To facilitate surgery, the assistant used the accessory port to insert instruments (e.g., devices for retraction and suction/irrigation) and sutures. After the three-arm robotic tower was situated patient’s right side, the middle arm was attached to the umbilical trocar for the laparoscope, and the two lateral arms were attached to the lateral trocars. The following robotic instruments were used: a fenestrated EndoWrist bipolar forceps on the left robotic arm and a monopolar EndoWrist curved scissors on the right side (Intuitive Surgical). All hysterectomies were performed in conventional manner. We started the hysterectomy by transection of the round ligament and then dissected of the broad ligament anteriorly and posteriorly. In premenopausal women we did not perform extra-adnexal hysterectomy. The bladder was dissected from the proximal vagina. The ascending branch of the uterine vessels were coagulated with bipolar current and transected by scissors. After transection of the cardinal ligaments, colpotomy was performed using the monopolar cutting current and the uterus was extracted vaginally. Large size uteri were cut into extractable parts with a knife and removed vaginally. The vaginal cuff was closed by robotic suturing using 1/0 V-Loc 180 Absorbable Wound Closure Device (Covidien, Mansfield, MA, USA), with continuous suture.

2) Robotic single-site hysterectomy

Under the general anesthesia, patients were placed in the dorsal lithotomy position with a gel pad underneath the patient for stabilization. RUMI uterine manipulator was placed with a KOH colpotomizer system in all patients. A single 2.5-cm vertical umbilical incision was performed by an open Hasson approach to the level of fascia. The single-site multi-instrument silicon port (Lapsingle vision; Sejong Medical Co., Paju, Korea) was introduced through the fascial incision. After obtaining adequate pneumoperitoneum up to 14 mm Hg, the robotic column was docked between the patient’s legs. An 8-mm 0-degree rigid laparoscope was introduced and watchful inspection of the total peritoneal cavity was completed. Subsequently, a 5×250 mm-curved cannula (arm 2) was introduced through the specific lumen, under constant visualization of the cannula tip by the camera. The same process was performed for the placement of arm 1. Finally, the specific robotic instruments were introduced (Fig. 1B): 5-mm fenestrated bipolar forceps on arm 2 and 5-mm monopolar hook on arm 1. The assistant kept exchanging the grasping forceps with the aspirator through a 5 to 10 mm passage in the same port. After all robotic instruments were situated, hysterectomies were performed in conventional manner. At the end of the hysterectomy, the surgical specimen was removed through the vagina. The vaginal cuff was closed by robotic suturing using 1/0 V-Loc 180 Absorbable Wound Closure Device (Covidien), with continuous suture.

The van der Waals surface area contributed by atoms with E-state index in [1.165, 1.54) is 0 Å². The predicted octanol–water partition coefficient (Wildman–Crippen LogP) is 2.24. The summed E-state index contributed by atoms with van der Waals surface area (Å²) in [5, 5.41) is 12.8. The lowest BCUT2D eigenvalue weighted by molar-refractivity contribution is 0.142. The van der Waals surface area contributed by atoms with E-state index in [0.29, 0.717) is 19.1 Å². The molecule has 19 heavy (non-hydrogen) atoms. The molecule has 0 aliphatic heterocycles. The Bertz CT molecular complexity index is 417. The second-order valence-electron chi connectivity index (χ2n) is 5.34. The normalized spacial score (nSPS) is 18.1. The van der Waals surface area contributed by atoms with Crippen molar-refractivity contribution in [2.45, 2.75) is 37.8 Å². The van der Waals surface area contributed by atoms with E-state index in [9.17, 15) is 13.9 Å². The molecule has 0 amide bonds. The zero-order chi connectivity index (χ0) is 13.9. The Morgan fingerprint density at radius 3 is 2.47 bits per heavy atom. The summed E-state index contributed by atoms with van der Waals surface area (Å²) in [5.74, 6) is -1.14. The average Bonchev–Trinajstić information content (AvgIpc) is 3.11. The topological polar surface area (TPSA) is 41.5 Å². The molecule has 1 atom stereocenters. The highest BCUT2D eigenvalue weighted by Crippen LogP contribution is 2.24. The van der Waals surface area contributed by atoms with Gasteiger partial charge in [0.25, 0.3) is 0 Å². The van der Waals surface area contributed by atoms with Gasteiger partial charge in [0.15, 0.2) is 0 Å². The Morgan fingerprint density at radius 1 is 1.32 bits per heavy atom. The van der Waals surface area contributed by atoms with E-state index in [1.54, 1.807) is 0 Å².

At the end of the procedure, the robotic instruments and the camera were removed, and the robot was undocked. The umbilical incision was closed by layers, and the skin was done with intradermal sutures.

2. Statistical methods

All statistical analyses were performed using IBM SPSS ver. 24.0 (IBM Corp., Armonk, NY, USA). Dichotomous variables were compared using the Fisher exact test or chi-square test. Continuous variables were compared using the t-test. Hazard ratio and 95% confidence interval were calculated. For all statistical tests, P-value less than 0.05 were considered significant.


Patients’ characteristics were listed in Table 1. Parity, number of previous abdominal surgery, and co-morbid medical disease did not differ significantly between the two groups. Interestingly, women in RSSH group were significantly older (49.5±5.05 years in RSSH vs. 44.4±3.54 years in RH, P=0.001), and had significantly higher BMI (27.4±2.47 kg/m2 in RSSH vs. 25.3±3.12 kg/m2 in RH, P=0.045) compared to those in RH group.
Surgical outcomes were described in Table 2. Operative time (P=0.727), EBL (P=0.662), uterus weight (P=0.291), postoperative hospital stay (P=0.289), postoperative Hb change in day 1 (P=0.431), and day 3 (P=0.601) did not significantly differ between the two groups.